broken from sergeant to private

g. : to shatter (something that is advancing or thrusting) by firm resistance : turn aside the force or intensity of

the jetty breaking the waves

a stand of trees breaking the wind

h. : to separate the fibers from the woody core of (flax or hemp) after retting especially by means of fluted rollers preparatory to scutching

i. : to cause failure and discontinuance of (a strike) by measures outside bargaining processes

j. : to better (a score, standard, or record)

golfers trying to break 90

breaking the mark for innings pitched

k. : to win against (an opponent's service) in a racket game

l. : to deprive of all chance or hope of success : ruin the standing or prospects of

she could make or break the ambitious climber — American Guide Series: Rhode Island

m. : to demonstrate the falsity or lack of credibility of : disprove — often used with down

breaking an alibi

breaking down a witness

n. : to cause a sharp reduction of : reduce the price of sharply

news that will break many oil stocks


a. : to stop, cut short, or bring to an end often suddenly : disturb the continuance of : halt , stop — often used with off, sometimes with up

the home run that breaks the tie

breaking the deadlock by decisive action

breaking off what he was saying

breaking off relations with a hostile country

b. : to cease the regular continuity of : interrupt , suspend

breaking their journey

showers breaking the heat wave

breaking the beam of light

— sometimes used with up

c. : to open and thus bring about suspension of operation

breaking an electric circuit

d. : to destroy unity or completeness of

this dinner set is broken; two cups are missing

to have a drink and break the quart


(1) : to change the appearance of uniformity of : bring variety or change into : serve to change the impression of regular continuity in

plateau lands broken by gullies and ravines

a level roof broken by a dormer

(2) : to cause lack of regular continuity in

breaking joints in Flemish bond

f. : to split the surface of

flying fish breaking the water


(1) : to cause to discontinue indulgence in a habit — used with of

his wife tried to break him of swearing

(2) : discontinue — often used with off

breaking a habit

breaking off smoking

h. : to stop (a telegraph operator) in order to verify matter sent


(1) : to continue (a story) on a page later than and usually not consecutive with the starting page

(2) : to interrupt the continuity of (type or print or matter in type or print) at the end of a line for continuation in the next line


a. archaic : to reveal or impart a confidence harbored in or at

b. : to make known sometimes with caution and after hesitation : tell , impart , reveal

break the news of his death to her

c. : to utter or crack (a jest)

break no jests that are sharp and biting — George Washington

d. : to make public or available for publication ; often : to publicize widely or permit wide publicity of sometimes after a period of withholding

the admiralty office broke the news of the loss

e. : to initiate (a campaign or course of action) often with fanfare and publicity

big companies breaking a sales campaign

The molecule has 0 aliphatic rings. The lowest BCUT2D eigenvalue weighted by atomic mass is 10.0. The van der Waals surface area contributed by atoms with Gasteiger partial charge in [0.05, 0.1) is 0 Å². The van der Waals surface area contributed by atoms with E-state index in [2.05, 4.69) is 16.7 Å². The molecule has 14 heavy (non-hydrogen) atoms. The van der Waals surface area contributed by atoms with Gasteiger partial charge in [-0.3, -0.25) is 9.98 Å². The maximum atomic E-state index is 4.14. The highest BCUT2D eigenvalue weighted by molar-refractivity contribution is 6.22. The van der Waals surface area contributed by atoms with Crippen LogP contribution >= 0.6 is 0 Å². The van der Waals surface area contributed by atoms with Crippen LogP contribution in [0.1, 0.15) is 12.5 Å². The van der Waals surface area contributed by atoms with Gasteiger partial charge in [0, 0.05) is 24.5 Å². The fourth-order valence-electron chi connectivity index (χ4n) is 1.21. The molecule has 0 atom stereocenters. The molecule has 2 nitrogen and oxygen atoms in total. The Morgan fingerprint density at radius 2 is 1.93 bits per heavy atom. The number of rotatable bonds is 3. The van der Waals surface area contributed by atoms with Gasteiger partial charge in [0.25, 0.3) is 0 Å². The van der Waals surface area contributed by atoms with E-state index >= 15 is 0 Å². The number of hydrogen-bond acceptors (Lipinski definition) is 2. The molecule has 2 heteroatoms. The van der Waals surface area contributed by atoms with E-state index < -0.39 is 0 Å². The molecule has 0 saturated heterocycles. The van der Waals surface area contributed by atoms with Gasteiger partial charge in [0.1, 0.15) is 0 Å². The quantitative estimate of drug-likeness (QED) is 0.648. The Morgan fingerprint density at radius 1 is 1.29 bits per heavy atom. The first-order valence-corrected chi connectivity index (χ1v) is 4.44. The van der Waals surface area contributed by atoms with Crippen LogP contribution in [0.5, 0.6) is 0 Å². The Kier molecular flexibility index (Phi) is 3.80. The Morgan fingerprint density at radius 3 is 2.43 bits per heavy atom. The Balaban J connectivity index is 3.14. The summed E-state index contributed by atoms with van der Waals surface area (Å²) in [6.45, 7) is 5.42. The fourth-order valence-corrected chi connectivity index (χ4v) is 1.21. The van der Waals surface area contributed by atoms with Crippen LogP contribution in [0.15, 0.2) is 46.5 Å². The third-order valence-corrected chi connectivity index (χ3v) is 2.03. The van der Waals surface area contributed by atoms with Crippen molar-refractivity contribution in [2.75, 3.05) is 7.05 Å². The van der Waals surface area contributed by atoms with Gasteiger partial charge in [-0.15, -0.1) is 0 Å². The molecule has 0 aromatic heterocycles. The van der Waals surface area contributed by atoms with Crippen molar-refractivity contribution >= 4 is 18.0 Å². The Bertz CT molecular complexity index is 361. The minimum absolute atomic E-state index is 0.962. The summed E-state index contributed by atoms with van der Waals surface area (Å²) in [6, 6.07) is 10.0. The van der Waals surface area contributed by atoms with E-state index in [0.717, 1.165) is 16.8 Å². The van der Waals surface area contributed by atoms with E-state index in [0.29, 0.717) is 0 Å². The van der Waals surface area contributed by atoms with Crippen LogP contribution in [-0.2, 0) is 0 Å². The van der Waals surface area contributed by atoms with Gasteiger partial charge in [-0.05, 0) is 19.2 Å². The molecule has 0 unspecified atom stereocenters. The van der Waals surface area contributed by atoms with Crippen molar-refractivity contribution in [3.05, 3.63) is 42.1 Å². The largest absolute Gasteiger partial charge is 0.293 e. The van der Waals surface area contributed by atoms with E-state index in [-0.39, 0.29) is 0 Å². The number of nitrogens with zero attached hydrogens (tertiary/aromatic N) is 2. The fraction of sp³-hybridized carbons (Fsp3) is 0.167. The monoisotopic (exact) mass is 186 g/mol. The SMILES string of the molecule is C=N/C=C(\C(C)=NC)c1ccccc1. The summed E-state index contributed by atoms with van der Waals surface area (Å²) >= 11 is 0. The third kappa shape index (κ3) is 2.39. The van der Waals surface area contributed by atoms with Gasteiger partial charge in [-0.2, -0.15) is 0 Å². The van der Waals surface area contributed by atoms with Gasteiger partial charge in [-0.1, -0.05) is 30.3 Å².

f. : to find an explanation or solution for : solve , unravel

the detective who broke the case


(1) : to discover the essentials of (a code or cipher system) — often used with down

(2) : to solve (an encrypted message) without full knowledge of the keys

(3) : decrypt

break a message


a. : to split into smaller units, parts, or processes : divide — usually used with up or down

broken into countless small bands — R.A.Billington

the primary colors are broken up into thousands of colored bands and lines — Waldemar Kaempffert

b. : to divide (a musical chord) by sounding the component tones separately (as in an arpeggio)

c. : to separate (a color) in painting into component parts and to lay these side by side on the canvas instead of mixing them on the palette so that the observer's eye recomposes the color — compare divisionism , pointillism

d. : to bunch (cured tobacco leaves) in the center and tear a string away from a lath preparatory to tying into a hand

e. : to separate (an emulsion) permanently into components

cream is broken by churning

f. : to split (grain) into flour and bran in milling

10. : to alter the direction or course of : bring about such alteration in: as

a. : to impart break to (a cricket ball) in bowling

b. : to make (a pitched or thrown baseball) curve, drop, or rise sharply


a. : to open or unfold at a seam, bend, groove, or joint ; sometimes : to fold or bend at a seam or joint

b. : to open the action of (certain firearms)

broke the shotgun and loaded both barrels

c. : to make with joints for folding

an airplane with broken wings

12. : to alter the tone of (a color) by an admixture of another color or shade

intransitive verb


a. : to depart or escape usually with sudden forceful effort and from restraint or constraint : burst free from ties or barriers

breaking away from home ties

breaking out of jail

b. : to come forth or move out or forward usually forcefully or abruptly as if bursting through restraints or barriers

break through the crowd

dogs broke out of the trees into the open

c. : to develop or be formed or uttered with or as if with suddenness and force — often used with out or forth